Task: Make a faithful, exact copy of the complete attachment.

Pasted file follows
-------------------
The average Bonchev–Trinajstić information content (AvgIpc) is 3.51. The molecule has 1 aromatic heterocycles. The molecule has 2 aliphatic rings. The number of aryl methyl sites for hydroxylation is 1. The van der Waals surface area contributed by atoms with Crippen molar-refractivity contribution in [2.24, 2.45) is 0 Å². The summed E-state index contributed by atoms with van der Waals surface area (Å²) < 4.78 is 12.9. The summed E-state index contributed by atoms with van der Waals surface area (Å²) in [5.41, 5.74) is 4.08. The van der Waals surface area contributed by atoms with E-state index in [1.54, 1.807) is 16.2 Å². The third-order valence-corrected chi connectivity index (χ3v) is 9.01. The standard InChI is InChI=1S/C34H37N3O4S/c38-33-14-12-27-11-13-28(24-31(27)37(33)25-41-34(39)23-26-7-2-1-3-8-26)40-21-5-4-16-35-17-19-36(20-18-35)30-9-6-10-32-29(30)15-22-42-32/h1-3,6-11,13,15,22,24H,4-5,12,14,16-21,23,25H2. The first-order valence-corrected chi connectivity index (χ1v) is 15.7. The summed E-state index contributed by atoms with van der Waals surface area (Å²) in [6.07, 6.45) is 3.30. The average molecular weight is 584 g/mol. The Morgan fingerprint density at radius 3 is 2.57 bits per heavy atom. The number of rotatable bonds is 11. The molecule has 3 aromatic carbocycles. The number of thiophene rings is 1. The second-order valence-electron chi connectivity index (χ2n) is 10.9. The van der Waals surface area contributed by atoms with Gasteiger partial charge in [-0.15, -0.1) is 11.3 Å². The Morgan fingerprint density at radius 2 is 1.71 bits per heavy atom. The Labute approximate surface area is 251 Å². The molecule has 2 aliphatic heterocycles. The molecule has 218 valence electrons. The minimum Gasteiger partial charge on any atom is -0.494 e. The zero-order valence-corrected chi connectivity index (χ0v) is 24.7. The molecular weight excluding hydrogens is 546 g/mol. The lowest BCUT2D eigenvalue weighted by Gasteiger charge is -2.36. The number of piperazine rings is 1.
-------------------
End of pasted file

The average Bonchev–Trinajstić information content (AvgIpc) is 3.51. The molecule has 1 aromatic heterocycles. The molecule has 2 aliphatic rings. The number of aryl methyl sites for hydroxylation is 1. The van der Waals surface area contributed by atoms with Crippen molar-refractivity contribution in [2.24, 2.45) is 0 Å². The summed E-state index contributed by atoms with van der Waals surface area (Å²) < 4.78 is 12.9. The summed E-state index contributed by atoms with van der Waals surface area (Å²) in [5.41, 5.74) is 4.08. The van der Waals surface area contributed by atoms with E-state index in [1.54, 1.807) is 16.2 Å². The third-order valence-corrected chi connectivity index (χ3v) is 9.01. The standard InChI is InChI=1S/C34H37N3O4S/c38-33-14-12-27-11-13-28(24-31(27)37(33)25-41-34(39)23-26-7-2-1-3-8-26)40-21-5-4-16-35-17-19-36(20-18-35)30-9-6-10-32-29(30)15-22-42-32/h1-3,6-11,13,15,22,24H,4-5,12,14,16-21,23,25H2. The first-order valence-corrected chi connectivity index (χ1v) is 15.7. The summed E-state index contributed by atoms with van der Waals surface area (Å²) in [6.07, 6.45) is 3.30. The average molecular weight is 584 g/mol. The Morgan fingerprint density at radius 3 is 2.57 bits per heavy atom. The number of rotatable bonds is 11. The molecule has 3 aromatic carbocycles. The number of thiophene rings is 1. The second-order valence-electron chi connectivity index (χ2n) is 10.9. The van der Waals surface area contributed by atoms with Gasteiger partial charge in [-0.15, -0.1) is 11.3 Å². The Morgan fingerprint density at radius 2 is 1.71 bits per heavy atom. The Labute approximate surface area is 251 Å². The molecule has 2 aliphatic heterocycles. The molecule has 218 valence electrons. The minimum Gasteiger partial charge on any atom is -0.494 e. The zero-order valence-corrected chi connectivity index (χ0v) is 24.7. The molecular weight excluding hydrogens is 546 g/mol. The lowest BCUT2D eigenvalue weighted by Gasteiger charge is -2.36. The number of piperazine rings is 1.